Letter sent to the IHT-
So you’ve finally realized there’s a set of simple innovations that could save the lives of millions right now, help the environment and perhaps even slow down global warming (see John Tierney’s “A renegade climate idea that could work“, IHT, Jan 18, 2012).
The fact that those actions have been neglected thus far because of lack of “glamour” and an obsession with cutting carbon dioxide emissions tells everything one needs to know about the inhumanity sadly intrinsic to many environmental activist organizations.
Humans are not vermin. Children dying as we speak because of black carbon filling their lungs in windowless huts are not trade-offs to sacrifice in a fight to convince the world to use fewer SUVs.
Prof Roger Pielke Jr’s “iron law of climate policy” says CO2 emission cuts policies always lose against economic growth pushes. Such a rule ought to be expanded : because we’re humans, and we should remember our humanity. Therefore policies that save human lives have to take precedence over attempts at defining global environment-related treaties. Always.
Curiously, or tellingly, this piece of news hasn’t hit the headlines: on Dec 20, 2011, “the United Nations Environment Programme (UNEP) has announced the closure of the Climate Neutral Network (CN Net)“, a 3-year-old effort.
According to the accompanying press release
Members of the web-based platform, which allowed companies, organizations, cities and states to showcase their climate neutral strategies, and to share and access information and ideas with fellow participants, are being invited to approach other similar platforms to continue their climate neutral efforts.Beginning with just 13 participants, the network today consists of 300 members, who have been aiming at different paces and scale to work towards low carbon growth.
Some 10 countries, 7 regions, 19 cities, 156 companies, 40 organizations and 11 universities joined CN-Net.
Highlights of the CN-Net campaign include “A Case for Climate Neutrality: Case Studies on Moving Towards a Low Carbon Economy” – a publication showcasing green business strategies from the network’s members – and projects on eco-tourism in Kenya and Tanzania.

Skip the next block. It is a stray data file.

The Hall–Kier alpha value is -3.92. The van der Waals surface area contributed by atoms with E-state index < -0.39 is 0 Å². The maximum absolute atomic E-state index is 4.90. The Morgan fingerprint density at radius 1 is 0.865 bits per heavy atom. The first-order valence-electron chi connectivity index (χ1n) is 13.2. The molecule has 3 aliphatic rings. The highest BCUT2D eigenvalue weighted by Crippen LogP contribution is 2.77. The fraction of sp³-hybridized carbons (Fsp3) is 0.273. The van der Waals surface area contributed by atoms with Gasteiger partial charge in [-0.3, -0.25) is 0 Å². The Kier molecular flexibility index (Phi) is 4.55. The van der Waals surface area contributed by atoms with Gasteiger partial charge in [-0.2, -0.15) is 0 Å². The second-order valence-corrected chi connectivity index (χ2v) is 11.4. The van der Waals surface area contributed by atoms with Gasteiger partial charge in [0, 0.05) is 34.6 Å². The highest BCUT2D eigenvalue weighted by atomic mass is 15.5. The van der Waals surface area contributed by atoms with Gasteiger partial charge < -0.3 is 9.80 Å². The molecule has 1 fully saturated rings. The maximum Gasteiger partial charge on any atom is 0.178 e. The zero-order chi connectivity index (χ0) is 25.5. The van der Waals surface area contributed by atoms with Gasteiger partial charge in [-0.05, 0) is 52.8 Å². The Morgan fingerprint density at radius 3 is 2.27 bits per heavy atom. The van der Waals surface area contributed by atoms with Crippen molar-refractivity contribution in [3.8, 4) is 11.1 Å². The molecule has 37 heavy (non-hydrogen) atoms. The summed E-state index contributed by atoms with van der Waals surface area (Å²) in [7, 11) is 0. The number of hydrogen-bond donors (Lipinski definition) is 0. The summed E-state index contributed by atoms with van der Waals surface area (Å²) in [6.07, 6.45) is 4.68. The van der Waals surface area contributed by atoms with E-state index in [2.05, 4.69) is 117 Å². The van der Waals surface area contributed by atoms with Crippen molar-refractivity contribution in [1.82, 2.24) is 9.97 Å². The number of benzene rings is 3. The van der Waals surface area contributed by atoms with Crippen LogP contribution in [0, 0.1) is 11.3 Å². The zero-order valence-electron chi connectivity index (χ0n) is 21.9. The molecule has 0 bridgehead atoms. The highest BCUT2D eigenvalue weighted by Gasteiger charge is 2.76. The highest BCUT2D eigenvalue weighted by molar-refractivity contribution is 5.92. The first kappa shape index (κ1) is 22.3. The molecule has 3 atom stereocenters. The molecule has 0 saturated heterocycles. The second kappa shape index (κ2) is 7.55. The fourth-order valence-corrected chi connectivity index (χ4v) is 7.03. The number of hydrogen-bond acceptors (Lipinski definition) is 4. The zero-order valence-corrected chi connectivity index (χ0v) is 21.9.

Participants are now being invited “to build on their activities and continue to pursue a low carbon, climate neutral direction by joining other existing initiatives that offer paths that may be now better able to assist in evolving and achieving their long-term goals“.
So what does it all mean? The press release gives the faintest of hints (my emphasis):
In October 2011, UNEP in collaboration with the city of Arendal, convened a ‘webinar’ to discuss options for the future.
Following feedback from members, it was decided to close the platform and present the offer of handing over the campaign to the three platforms in order to better focus international and local efforts in this field.
In fact, the webinar presented some alarming wording already (my emphasis):
The conference will be an opportunity to share CN Net successes and challenges. Most importantly, It will enable the participants to discuss a range of issues concerning the continuity and ongoing viability of the CN Net programme. We strongly encourage CN Net participants to use this opportunity as a platform to share their experiences with other members as well as raise any issues.
The city of Arendal and UNEP had convened a “webinar” to discuss options for the future, but the response by members of CN Net has been disengagement.
In other words, nobody’s interested any longer.
Have environmentalism and climate change fear always been based on an unproven ideology full of hate against humanity and its material progress?
The Kings Hill Forest Act passed on St Vincent in 1791 was a remarkable piece of legislation. Above all, it was based on a novel climatic theory, that deforestation might cause rainfall decline. The objective of the Act was to “appropriate for the benefit of the neighbourhood the Hill …….and for enclosing the same and preserving the timber and other trees growing thereon in order to attract rain”. The fact that the Act was highly innovative was clearly recognised at the time. Governor James Seton commented that the Act is “of an unusual and extraordinary character”, not least in the powers which the state arrogated to itself to control land and to impose penalties for its misuse. In the language of today the Act thus conceived of two kinds of sustainability, at a local level, in terms of timber supply; and in a much broader climatic sense. It thus enshrined in legislation a highly sophisticated set of principles and was, in short, based on ‘scientific’ theory rather than on social structures or assumptions.
(more details about the Kings Hill Forest Act – fascinatingly, the actual text is very likely to mention clouds too, resulting in the wording “for the purpose of attracting clouds and rain”)
Environment worries? Check. Impending climate catastrophe caused by human greed? Check. Evil deforestation? Check. Strong-armed governmental intervention? Check. And yhe idea was not new. Already in Tobago (1764), Barbados and Dominica (1765) local authorities had been busying themselves in planting trees in order to get more rains: